Jennifer K. Wagner has been practicing law in State College, Pennsylvania since 2007. Her practice has involved transactional, litigation, and consulting services in areas such as residential and commercial landlord-tenant law; real estate law; home improvement and construction matters; condominium and homeowner associations; discrimination; privacy; contracts; and more. Jennifer's professional memberships include the Centre County Bar Association, Pennsylvania Bar Association, and American Bar Association.
Jennifer has been conducting academic research since 1999. Her scholarly focus is on the intersections of anthropology, genetics, and law, with particular attention to human diversity, biocultural constructions of race, and disparities in health and justice contexts. She earned a prestigious K99/R00 NIH "Pathway to Independence Award" from the National Human Genome Research Institute for her "Multidisciplinary Study of Race, Appearance, Ancestry, Discrimination & Prejudice" (1K99HG006446). Her research has addressed a wide array of emerging issues, such as DNA fingerprinting, molecular photofitting, genetic discrimination, genetic privacy, DNA ancestry testing, direct-to-consumer personal genomics, and the integration of genetic technologies in sports. She is an academic editor for PeerJ, a contributing editor for the Genomics Law Report, and co-chair of the ethics committee for the American Association of Physical Anthropologists. Jennifer's professional memberships include the American Association for the Advancement of Science, the American Society of Human Genetics, the American Association of Physical Anthropologists, and the American Association of Anthropological Genetics.
Education and Experience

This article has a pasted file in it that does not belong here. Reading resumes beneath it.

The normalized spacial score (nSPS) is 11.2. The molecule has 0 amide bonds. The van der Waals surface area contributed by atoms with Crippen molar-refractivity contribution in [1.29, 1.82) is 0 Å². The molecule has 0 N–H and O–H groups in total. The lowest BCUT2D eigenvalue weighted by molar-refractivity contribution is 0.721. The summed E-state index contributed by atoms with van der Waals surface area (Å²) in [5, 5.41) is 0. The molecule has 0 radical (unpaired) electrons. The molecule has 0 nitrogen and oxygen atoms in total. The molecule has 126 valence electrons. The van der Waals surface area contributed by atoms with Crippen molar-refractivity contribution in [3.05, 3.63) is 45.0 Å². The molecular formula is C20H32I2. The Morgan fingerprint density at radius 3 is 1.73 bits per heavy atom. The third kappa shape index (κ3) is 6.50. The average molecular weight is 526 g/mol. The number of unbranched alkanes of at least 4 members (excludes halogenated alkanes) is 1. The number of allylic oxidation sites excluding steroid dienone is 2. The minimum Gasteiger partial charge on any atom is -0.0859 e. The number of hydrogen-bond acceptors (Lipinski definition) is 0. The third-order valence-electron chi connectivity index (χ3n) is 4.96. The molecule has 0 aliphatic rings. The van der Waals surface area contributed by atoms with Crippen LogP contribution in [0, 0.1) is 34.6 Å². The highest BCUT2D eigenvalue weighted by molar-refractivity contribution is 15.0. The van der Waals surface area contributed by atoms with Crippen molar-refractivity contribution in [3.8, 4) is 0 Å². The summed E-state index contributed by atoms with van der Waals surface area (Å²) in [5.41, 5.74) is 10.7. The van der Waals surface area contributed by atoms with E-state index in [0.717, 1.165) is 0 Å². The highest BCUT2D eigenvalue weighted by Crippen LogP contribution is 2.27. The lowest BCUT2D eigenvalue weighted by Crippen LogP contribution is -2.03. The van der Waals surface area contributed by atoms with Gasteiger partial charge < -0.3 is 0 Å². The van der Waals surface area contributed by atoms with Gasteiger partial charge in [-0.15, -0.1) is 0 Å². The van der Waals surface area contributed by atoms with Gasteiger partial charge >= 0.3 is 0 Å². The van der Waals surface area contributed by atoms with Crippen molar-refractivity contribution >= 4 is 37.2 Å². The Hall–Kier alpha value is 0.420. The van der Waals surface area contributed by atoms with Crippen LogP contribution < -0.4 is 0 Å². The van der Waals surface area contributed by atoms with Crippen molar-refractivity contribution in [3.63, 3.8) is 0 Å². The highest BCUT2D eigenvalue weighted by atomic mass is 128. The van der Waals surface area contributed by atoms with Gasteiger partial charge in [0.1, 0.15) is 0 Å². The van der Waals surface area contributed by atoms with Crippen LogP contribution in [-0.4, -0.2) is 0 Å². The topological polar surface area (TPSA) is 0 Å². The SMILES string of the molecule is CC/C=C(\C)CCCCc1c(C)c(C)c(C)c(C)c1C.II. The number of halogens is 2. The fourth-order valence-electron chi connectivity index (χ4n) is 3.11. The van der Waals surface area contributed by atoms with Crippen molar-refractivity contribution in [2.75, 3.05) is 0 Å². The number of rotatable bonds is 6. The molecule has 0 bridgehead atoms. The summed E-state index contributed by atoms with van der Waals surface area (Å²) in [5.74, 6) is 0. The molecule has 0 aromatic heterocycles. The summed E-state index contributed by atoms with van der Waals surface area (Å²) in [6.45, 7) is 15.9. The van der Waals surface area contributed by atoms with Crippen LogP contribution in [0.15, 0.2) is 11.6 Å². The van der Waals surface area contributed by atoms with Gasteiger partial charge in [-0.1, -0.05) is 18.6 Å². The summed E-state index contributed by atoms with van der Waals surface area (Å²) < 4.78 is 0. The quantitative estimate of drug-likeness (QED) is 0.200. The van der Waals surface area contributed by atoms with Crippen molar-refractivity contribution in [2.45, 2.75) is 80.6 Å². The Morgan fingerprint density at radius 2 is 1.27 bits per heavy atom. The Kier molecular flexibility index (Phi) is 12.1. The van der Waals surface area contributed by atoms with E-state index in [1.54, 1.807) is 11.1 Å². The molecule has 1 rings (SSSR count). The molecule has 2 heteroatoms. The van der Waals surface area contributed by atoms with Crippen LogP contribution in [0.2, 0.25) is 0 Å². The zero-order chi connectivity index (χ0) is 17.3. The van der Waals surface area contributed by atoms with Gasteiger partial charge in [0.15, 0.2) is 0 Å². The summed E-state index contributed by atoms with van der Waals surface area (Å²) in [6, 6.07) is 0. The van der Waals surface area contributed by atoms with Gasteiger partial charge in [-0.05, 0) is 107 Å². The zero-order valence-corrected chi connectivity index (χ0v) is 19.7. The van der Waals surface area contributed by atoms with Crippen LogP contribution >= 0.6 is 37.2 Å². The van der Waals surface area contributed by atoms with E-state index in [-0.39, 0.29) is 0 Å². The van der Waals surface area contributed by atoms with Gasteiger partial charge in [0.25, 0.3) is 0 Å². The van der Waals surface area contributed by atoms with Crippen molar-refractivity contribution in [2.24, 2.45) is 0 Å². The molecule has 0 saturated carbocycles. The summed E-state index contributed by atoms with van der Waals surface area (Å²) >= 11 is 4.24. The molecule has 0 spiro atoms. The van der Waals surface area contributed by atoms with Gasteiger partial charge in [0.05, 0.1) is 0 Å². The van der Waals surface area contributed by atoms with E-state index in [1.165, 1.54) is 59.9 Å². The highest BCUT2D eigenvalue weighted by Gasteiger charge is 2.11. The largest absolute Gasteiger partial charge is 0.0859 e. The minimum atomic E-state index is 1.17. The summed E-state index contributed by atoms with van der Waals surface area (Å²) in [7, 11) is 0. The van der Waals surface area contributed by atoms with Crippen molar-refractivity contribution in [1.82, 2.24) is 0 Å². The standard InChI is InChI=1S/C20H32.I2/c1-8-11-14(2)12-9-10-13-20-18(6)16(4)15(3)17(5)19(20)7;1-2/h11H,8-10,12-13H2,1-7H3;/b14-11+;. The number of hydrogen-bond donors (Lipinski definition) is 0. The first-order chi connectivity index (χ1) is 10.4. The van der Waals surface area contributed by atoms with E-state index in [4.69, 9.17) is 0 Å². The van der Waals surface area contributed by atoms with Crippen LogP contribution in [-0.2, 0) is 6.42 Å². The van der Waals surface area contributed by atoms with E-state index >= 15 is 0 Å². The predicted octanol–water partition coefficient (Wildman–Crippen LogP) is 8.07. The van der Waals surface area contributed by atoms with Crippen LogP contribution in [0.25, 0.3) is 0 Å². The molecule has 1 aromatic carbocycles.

Jennifer K. Wagner was valedictorian of her high school class (West Snyder High School, 1998). She pursued her undergraduate studies at Penn State University, during which time she was a Schreyer Honors Scholar; participated on an archaeological field school; conducted osteological research abroad in Odense, Denmark; and first-authored two scientific publications in the anthropometrics and anthropological genetics lab of Dr. Mark Shriver. She earned a Bachelor of Arts in Anthropology with High Honors and High Distinction in 2002 and was the Student Marshal for the Department of Anthropology. She continued studying human genetics at the University of Michigan in its Program in Biomedical Sciences with Dr. Jeff Long and Dr. Margit Burmeister. Motivated by the Supreme Court cases regarding affirmative action in university admission policies (Grutter v. Bollinger and Gratz v. Bollinger) and deteriorating post-September 11th racial and ethnic relations in the United States, Jennifer left her graduate studies in genetics to pursue legal studies at the University of North Carolina School of Law in Chapel Hill, NC. During her legal training, Jennifer studied international human rights law (minority rights and indigenous peoples rights) at the Irish Centre for Human Rights in Galway, Republic of Ireland; earned a certificate of merit for achieving the highest grade in Privacy Law; was recognized for providing over 75 hours of pro bono legal work; and was the President of the UNC Law School Chapter of the American Constitution Society. Jennifer earned her Juris Doctorate in May 2007, was admitted to the Pennsylvania Bar, and began her private law practice in October 2007. Jennifer concurrently pursued graduate studies at Penn State University with Dr. Ken Weiss and in 2010 earned a Doctorate of Philosophy in Anthropology with her thesis entitled "Social and Legal Implications of DNA Ancestry Tests." Subsequently, she conducted post-doctoral research with Dr. Charmaine Royal at Duke University's Institute for Genome Sciences & Policy (Duke IGSP, 2010-2011) and with Dr. Reed Pyeritz at the University of Pennsylvania's Center for the Integration of Genetic Healthcare Technologies (Penn CIGHT, 2011-2014), all the while continuing her law practice in State College, PA. While she secured an appointment as an Assistant Professor at the Albert Einstein College of Medicine's Department of Epidemiology and Population Health, Division of Bioethics, Jennifer decided to forgo that position upon receiving the exciting news that she was selected by the American Association for the Advancement of Science (AAAS) to be a 2014-2015 AAAS Science & Technology Policy Fellow. Jennifer served as a 2014-2015 AAAS Congressional Fellow in the office of U.S. Senator Edward J. Markey (MA), where she managed the judiciary portfolio and assisted with privacy, health, consumer protection, and environmental policy. She joined Geisinger Health System in September 2015 as Associate Director of Bioethics Research.